“Facing the truth allows all of us to be free,” Colston said. “Then we might heal our broken relationships. Then we might heal the wrongs of eugenics and racism, which are joined at the hip.”

In 1931, the Vermont Legislature approved a law that sanctioned the sterilization of more than 200 Vermonters, most of whom were members of marginalized communities.

House lawmakers unanimously approved a resolution Wednesday apologizing for the state’s role in the eugenics program.

- Peter Hirschfeld

3. Public Utility Commission extends ban on disconnections

The Public Utility Commission has extended a ban on utility disconnections for another two months. The order prevents companies from stopping service due to non-payment bills.

The PUC first instituted the order a year ago to “help protect Vermonters suffering from economic hardship” due to the pandemic. The ban was briefly lifted in October when the state made some relief money available to help utilities and customers pay bills. When that money ran out in December, the PUC re-instituted the ban.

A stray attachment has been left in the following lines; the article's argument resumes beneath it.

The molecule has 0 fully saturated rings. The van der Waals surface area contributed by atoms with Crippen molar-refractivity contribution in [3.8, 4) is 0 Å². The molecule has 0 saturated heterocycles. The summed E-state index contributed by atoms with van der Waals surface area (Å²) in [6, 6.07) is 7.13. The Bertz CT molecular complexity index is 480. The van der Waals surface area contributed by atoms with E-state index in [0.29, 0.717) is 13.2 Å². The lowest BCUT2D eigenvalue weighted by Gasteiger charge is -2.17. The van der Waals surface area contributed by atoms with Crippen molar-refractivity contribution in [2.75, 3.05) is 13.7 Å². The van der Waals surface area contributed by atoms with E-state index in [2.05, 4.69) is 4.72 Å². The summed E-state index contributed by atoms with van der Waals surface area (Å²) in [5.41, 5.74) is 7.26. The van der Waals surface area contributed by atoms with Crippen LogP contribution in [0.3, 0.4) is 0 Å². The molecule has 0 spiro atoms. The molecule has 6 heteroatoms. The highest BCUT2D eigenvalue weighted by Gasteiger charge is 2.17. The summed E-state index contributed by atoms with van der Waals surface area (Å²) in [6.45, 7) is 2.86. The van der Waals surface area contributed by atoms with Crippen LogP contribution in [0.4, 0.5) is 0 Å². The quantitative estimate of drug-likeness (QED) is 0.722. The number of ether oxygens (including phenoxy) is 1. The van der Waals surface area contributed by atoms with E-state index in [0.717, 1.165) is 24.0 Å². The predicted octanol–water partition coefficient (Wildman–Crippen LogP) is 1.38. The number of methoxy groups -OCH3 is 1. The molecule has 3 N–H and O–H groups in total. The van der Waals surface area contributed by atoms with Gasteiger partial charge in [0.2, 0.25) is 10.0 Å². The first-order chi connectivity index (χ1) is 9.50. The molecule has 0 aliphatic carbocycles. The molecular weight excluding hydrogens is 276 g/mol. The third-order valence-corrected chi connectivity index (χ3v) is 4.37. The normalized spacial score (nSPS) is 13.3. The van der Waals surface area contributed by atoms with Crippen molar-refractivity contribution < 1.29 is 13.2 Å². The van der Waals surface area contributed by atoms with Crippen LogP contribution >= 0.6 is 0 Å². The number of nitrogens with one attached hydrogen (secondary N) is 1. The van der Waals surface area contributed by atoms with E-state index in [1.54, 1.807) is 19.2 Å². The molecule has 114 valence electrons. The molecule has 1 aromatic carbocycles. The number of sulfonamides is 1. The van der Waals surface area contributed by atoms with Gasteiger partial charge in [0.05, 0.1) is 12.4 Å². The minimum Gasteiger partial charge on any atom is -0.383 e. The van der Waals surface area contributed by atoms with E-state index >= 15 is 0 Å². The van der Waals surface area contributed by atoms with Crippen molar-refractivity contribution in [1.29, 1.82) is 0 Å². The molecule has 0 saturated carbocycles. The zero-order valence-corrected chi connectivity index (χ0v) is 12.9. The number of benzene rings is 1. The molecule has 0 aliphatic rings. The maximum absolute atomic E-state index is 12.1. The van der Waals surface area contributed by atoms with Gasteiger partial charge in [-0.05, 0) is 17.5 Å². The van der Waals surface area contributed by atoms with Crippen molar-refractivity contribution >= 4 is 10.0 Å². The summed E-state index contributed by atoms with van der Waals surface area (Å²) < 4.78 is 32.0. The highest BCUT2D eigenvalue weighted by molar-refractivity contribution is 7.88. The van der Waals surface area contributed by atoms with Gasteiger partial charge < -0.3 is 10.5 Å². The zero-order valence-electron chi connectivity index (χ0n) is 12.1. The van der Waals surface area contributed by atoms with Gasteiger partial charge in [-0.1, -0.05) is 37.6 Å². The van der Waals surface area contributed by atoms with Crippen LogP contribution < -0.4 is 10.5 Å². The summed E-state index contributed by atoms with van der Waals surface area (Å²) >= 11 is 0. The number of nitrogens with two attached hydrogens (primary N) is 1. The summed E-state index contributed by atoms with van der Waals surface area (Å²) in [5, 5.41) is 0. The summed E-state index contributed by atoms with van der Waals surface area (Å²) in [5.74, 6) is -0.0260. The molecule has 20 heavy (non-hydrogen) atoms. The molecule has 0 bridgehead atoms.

In a press release, the PUC said it hoped more relief money will be on the way, but it wasn’t guaranteed.

- Liam Elder-Connors

4. FEMA to reimburse Vermont for pandemic expenses

The state of Vermont and several other entities will get millions of dollars from the Federal Emergency Management Agency to reimburse expenses related to the pandemic.

FEMA announced several pots of money on Wednesday: $3.8 million will go to the Department of Public Safety for PPE and N95 sterilizer machines it bought last year.

Southern Vermont Community Action will be reimbursed for food distribution efforts earlier this year, to the tune of nearly $1.4 million.

And UVM Medical Center is in line to receive a $9.6 million grant for its testing sites, quarantine facilities and other expenses.

In total, FEMA says it has paid Vermont more than $130 million for its pandemic response so far.

- Henry Epp

5. Border residents fight federal proposal for surveillance cameras